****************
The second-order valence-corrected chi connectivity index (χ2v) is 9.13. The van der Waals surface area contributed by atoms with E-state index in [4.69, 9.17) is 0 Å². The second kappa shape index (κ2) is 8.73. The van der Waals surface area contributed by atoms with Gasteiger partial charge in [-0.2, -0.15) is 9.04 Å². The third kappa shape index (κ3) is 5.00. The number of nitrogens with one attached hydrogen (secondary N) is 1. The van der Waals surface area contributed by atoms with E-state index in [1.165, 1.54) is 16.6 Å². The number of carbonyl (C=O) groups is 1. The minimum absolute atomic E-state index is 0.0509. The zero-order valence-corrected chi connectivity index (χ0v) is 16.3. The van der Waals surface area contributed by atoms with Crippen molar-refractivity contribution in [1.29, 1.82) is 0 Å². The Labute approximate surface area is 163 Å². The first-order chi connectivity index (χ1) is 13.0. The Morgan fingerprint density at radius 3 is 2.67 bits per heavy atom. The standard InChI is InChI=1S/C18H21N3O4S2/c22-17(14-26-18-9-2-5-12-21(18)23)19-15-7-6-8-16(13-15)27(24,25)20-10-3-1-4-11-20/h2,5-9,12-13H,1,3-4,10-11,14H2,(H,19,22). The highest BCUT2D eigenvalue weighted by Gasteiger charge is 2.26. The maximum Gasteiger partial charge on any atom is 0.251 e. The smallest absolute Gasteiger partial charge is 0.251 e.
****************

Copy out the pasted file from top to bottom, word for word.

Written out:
The second-order valence-corrected chi connectivity index (χ2v) is 9.13. The van der Waals surface area contributed by atoms with E-state index in [4.69, 9.17) is 0 Å². The second kappa shape index (κ2) is 8.73. The van der Waals surface area contributed by atoms with Gasteiger partial charge in [-0.2, -0.15) is 9.04 Å². The third kappa shape index (κ3) is 5.00. The number of nitrogens with one attached hydrogen (secondary N) is 1. The van der Waals surface area contributed by atoms with E-state index in [1.165, 1.54) is 16.6 Å². The number of carbonyl (C=O) groups is 1. The minimum absolute atomic E-state index is 0.0509. The zero-order valence-corrected chi connectivity index (χ0v) is 16.3. The van der Waals surface area contributed by atoms with Crippen molar-refractivity contribution in [1.29, 1.82) is 0 Å². The Labute approximate surface area is 163 Å². The first-order chi connectivity index (χ1) is 13.0. The Morgan fingerprint density at radius 3 is 2.67 bits per heavy atom. The standard InChI is InChI=1S/C18H21N3O4S2/c22-17(14-26-18-9-2-5-12-21(18)23)19-15-7-6-8-16(13-15)27(24,25)20-10-3-1-4-11-20/h2,5-9,12-13H,1,3-4,10-11,14H2,(H,19,22). The highest BCUT2D eigenvalue weighted by Gasteiger charge is 2.26. The maximum Gasteiger partial charge on any atom is 0.251 e. The smallest absolute Gasteiger partial charge is 0.251 e.